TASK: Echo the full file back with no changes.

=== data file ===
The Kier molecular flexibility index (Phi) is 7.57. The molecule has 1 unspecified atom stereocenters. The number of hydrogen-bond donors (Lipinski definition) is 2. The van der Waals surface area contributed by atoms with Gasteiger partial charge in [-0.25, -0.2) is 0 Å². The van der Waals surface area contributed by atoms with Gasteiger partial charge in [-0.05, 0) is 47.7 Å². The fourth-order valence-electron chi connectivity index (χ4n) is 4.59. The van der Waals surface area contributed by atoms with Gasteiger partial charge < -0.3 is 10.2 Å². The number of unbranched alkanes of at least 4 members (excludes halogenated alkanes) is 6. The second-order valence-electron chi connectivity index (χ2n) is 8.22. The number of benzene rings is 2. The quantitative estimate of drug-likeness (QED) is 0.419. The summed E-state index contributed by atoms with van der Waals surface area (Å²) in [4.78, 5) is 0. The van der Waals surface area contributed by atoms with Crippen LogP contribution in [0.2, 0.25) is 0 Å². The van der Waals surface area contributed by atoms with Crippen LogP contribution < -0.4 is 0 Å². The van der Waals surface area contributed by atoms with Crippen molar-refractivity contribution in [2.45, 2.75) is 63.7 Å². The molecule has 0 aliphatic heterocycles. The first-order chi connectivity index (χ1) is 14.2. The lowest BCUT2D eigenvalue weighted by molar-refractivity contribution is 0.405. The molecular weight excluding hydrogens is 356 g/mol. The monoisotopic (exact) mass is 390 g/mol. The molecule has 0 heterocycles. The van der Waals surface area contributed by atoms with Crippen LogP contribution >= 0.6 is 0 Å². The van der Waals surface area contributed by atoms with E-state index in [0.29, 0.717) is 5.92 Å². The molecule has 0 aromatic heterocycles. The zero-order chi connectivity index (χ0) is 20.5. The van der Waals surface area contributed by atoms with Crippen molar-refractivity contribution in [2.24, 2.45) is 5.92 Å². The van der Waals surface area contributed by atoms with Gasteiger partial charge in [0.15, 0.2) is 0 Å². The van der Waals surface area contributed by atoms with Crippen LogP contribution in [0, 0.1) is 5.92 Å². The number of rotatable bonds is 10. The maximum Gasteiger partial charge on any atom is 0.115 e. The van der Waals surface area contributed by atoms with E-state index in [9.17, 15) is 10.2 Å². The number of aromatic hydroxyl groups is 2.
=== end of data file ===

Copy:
The Kier molecular flexibility index (Phi) is 7.57. The molecule has 1 unspecified atom stereocenters. The number of hydrogen-bond donors (Lipinski definition) is 2. The van der Waals surface area contributed by atoms with Gasteiger partial charge in [-0.25, -0.2) is 0 Å². The van der Waals surface area contributed by atoms with Gasteiger partial charge in [-0.05, 0) is 47.7 Å². The fourth-order valence-electron chi connectivity index (χ4n) is 4.59. The van der Waals surface area contributed by atoms with Gasteiger partial charge < -0.3 is 10.2 Å². The number of unbranched alkanes of at least 4 members (excludes halogenated alkanes) is 6. The second-order valence-electron chi connectivity index (χ2n) is 8.22. The number of benzene rings is 2. The quantitative estimate of drug-likeness (QED) is 0.419. The summed E-state index contributed by atoms with van der Waals surface area (Å²) in [4.78, 5) is 0. The van der Waals surface area contributed by atoms with Crippen LogP contribution in [0.2, 0.25) is 0 Å². The van der Waals surface area contributed by atoms with Crippen LogP contribution < -0.4 is 0 Å². The van der Waals surface area contributed by atoms with Crippen molar-refractivity contribution in [2.45, 2.75) is 63.7 Å². The molecule has 0 aliphatic heterocycles. The first-order chi connectivity index (χ1) is 14.2. The lowest BCUT2D eigenvalue weighted by molar-refractivity contribution is 0.405. The molecular weight excluding hydrogens is 356 g/mol. The monoisotopic (exact) mass is 390 g/mol. The molecule has 0 heterocycles. The van der Waals surface area contributed by atoms with Crippen LogP contribution >= 0.6 is 0 Å². The van der Waals surface area contributed by atoms with E-state index in [0.29, 0.717) is 5.92 Å². The molecule has 0 aromatic heterocycles. The zero-order chi connectivity index (χ0) is 20.5. The van der Waals surface area contributed by atoms with Crippen molar-refractivity contribution in [2.24, 2.45) is 5.92 Å². The van der Waals surface area contributed by atoms with Gasteiger partial charge in [0.15, 0.2) is 0 Å². The van der Waals surface area contributed by atoms with Crippen LogP contribution in [0, 0.1) is 5.92 Å². The number of rotatable bonds is 10. The maximum Gasteiger partial charge on any atom is 0.115 e. The van der Waals surface area contributed by atoms with E-state index in [9.17, 15) is 10.2 Å². The number of aromatic hydroxyl groups is 2.